MUMBAI: The state cabinet has approved a 2% hike in one-time vehicle registration tax on private two- and four-wheeler vehicles. The cabinet has also capped the tax at a maximum of Rs 20 lakh to discourage registration of vehicles outside the state. The burden on vehicle buyers will be compounded by the recently introduced 2% road safety cess on this increased tax.
In Maharashtra, the tax is in the range of 9-11% for petrol-driven cars based on the cost of vehicle, and 11-13% for those that ply on diesel. The tax slabs will now increase to 11-13% and 13-15%, respectively. Officials said following implementation of the Goods and Services Tax (GST) from July 1, the state government will lose nearly Rs 700 crore as revenue towards octroi and local body tax (LBT) on vehicles. It has, therefore, decided to make up for the loss by hiking the tax to help generate an annual revenue of Rs 750 crore.
Senior transport department officials said the rate of vehicle registration tax in the state depends on the cost of cars and engine power for two-wheelers, and whether these run on petrol, diesel or CNG.
For imported high-end cars, though, the state government has capped the tax amount to Rs 20 lakh; it was earlier 20% of the total vehicle cost. The tax on two-wheelers has been increased to 10-12% from 8-10%.
“There are many cases of high-end imported cars being registered in Jharkhand and Diu Daman as the tax in these states was lower than in Maharashtra. With this decision, we have tried to get on a level playing field with most of these states,” said a senior official.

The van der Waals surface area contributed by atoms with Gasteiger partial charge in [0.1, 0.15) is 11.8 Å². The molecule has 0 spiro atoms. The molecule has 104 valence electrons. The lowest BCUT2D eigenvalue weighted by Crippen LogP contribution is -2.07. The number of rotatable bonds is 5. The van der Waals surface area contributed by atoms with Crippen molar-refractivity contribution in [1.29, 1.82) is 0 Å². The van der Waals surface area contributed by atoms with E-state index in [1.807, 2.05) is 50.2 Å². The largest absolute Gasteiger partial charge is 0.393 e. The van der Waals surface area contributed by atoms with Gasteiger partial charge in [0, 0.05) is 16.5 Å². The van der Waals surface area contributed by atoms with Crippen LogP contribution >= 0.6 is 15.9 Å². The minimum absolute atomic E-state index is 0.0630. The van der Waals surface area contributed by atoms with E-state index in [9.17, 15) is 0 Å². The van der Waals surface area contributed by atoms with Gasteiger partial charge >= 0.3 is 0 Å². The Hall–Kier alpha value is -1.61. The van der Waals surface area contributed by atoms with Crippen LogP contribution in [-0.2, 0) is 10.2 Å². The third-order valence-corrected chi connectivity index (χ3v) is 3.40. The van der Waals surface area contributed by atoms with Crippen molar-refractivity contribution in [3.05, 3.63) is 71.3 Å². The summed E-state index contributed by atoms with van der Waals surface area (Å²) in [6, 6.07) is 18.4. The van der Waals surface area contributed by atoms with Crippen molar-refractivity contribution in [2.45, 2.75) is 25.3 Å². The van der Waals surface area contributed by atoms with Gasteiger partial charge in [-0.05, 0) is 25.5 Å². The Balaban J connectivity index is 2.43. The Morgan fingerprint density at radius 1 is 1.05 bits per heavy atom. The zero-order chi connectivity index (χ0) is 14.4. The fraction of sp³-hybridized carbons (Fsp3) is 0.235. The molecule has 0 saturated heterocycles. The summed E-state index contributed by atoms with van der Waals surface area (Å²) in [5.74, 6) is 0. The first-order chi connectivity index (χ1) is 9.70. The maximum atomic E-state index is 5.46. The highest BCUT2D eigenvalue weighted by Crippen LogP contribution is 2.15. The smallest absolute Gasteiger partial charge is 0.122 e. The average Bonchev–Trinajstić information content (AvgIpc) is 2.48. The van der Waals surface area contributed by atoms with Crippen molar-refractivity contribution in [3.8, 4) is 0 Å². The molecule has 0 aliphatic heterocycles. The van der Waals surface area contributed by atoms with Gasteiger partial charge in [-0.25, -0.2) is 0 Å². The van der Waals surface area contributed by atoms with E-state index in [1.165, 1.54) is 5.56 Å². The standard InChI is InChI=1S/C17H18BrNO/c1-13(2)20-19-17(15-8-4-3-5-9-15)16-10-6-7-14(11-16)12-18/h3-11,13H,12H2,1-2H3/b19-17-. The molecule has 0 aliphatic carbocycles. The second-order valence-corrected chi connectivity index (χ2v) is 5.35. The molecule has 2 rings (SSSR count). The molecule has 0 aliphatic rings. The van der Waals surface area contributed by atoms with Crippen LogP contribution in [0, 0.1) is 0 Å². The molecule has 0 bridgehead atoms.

While transport experts have welcomed the government move, Ashok Datar of Mumbai Environmental Social Network said the government should have hiked road tax by at least 30%. “In some foreign countries, the registration tax is in the range of 50% to 120%. If a hefty tax is collected from car buyers, the money can be used to strengthen our public transport system.”
He further said that it was yet to be seen whether the tax hike impacts car buyers. “With abolition of octroi (4.5%) and dip in car prices in several categories, will a 2% hike in tax make any difference or will it really act as a deterrent to car buyers?” asked Datar, who has repeatedly demanded control on the growing car and bike population on city roads. Mumbai has more than nine lakh private cars and 18 lakh two-wheelers, and nearly 150 new cars are added on city roads daily.
A V Shenoy of Mumbai Vikas Samiti said, “The increase in registration charges—which is a one-time road tax—will ensure that the government earns more revenue. At the same time, though, it could be a burden on new car buyers.” Another transport expert said that increasing road tax for diesel cars to as high as 15% could ensure that the population of diesel vehicles, which causes air pollution, remains in under control on city roads.
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